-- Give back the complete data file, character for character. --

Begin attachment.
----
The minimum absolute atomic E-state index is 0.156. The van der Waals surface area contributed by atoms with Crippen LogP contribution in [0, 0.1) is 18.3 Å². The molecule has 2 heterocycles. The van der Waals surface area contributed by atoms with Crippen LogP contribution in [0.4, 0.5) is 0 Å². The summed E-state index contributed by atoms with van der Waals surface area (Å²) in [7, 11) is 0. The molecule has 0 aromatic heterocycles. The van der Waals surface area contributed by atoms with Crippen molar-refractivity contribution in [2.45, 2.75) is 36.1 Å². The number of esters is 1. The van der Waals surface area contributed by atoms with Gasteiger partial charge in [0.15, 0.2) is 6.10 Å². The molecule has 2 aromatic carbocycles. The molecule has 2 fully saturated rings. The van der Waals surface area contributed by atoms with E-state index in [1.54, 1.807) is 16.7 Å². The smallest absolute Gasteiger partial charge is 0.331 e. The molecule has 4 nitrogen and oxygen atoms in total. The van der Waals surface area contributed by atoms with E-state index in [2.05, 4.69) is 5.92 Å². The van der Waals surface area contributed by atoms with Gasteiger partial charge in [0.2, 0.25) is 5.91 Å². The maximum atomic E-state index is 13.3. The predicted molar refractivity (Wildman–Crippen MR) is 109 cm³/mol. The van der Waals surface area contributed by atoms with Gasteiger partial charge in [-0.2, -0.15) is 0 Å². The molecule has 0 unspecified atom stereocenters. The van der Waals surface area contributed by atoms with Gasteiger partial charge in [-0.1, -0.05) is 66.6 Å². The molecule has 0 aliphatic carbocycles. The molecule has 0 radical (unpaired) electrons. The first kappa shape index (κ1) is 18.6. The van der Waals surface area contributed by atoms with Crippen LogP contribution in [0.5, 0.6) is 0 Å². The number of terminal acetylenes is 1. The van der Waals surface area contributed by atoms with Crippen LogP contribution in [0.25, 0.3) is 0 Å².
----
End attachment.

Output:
The minimum absolute atomic E-state index is 0.156. The van der Waals surface area contributed by atoms with Crippen LogP contribution in [0, 0.1) is 18.3 Å². The molecule has 2 heterocycles. The van der Waals surface area contributed by atoms with Crippen LogP contribution in [0.4, 0.5) is 0 Å². The summed E-state index contributed by atoms with van der Waals surface area (Å²) in [7, 11) is 0. The molecule has 0 aromatic heterocycles. The van der Waals surface area contributed by atoms with Crippen molar-refractivity contribution in [2.45, 2.75) is 36.1 Å². The number of esters is 1. The van der Waals surface area contributed by atoms with Gasteiger partial charge in [0.15, 0.2) is 6.10 Å². The molecule has 2 aromatic carbocycles. The molecule has 2 fully saturated rings. The van der Waals surface area contributed by atoms with E-state index in [1.54, 1.807) is 16.7 Å². The smallest absolute Gasteiger partial charge is 0.331 e. The molecule has 4 nitrogen and oxygen atoms in total. The van der Waals surface area contributed by atoms with E-state index in [2.05, 4.69) is 5.92 Å². The van der Waals surface area contributed by atoms with Gasteiger partial charge in [0.2, 0.25) is 5.91 Å². The maximum atomic E-state index is 13.3. The predicted molar refractivity (Wildman–Crippen MR) is 109 cm³/mol. The van der Waals surface area contributed by atoms with Gasteiger partial charge in [-0.2, -0.15) is 0 Å². The molecule has 0 unspecified atom stereocenters. The van der Waals surface area contributed by atoms with Gasteiger partial charge in [-0.1, -0.05) is 66.6 Å². The molecule has 0 aliphatic carbocycles. The molecule has 0 radical (unpaired) electrons. The first kappa shape index (κ1) is 18.6. The van der Waals surface area contributed by atoms with Crippen LogP contribution in [0.5, 0.6) is 0 Å². The number of terminal acetylenes is 1. The van der Waals surface area contributed by atoms with Crippen LogP contribution in [0.25, 0.3) is 0 Å².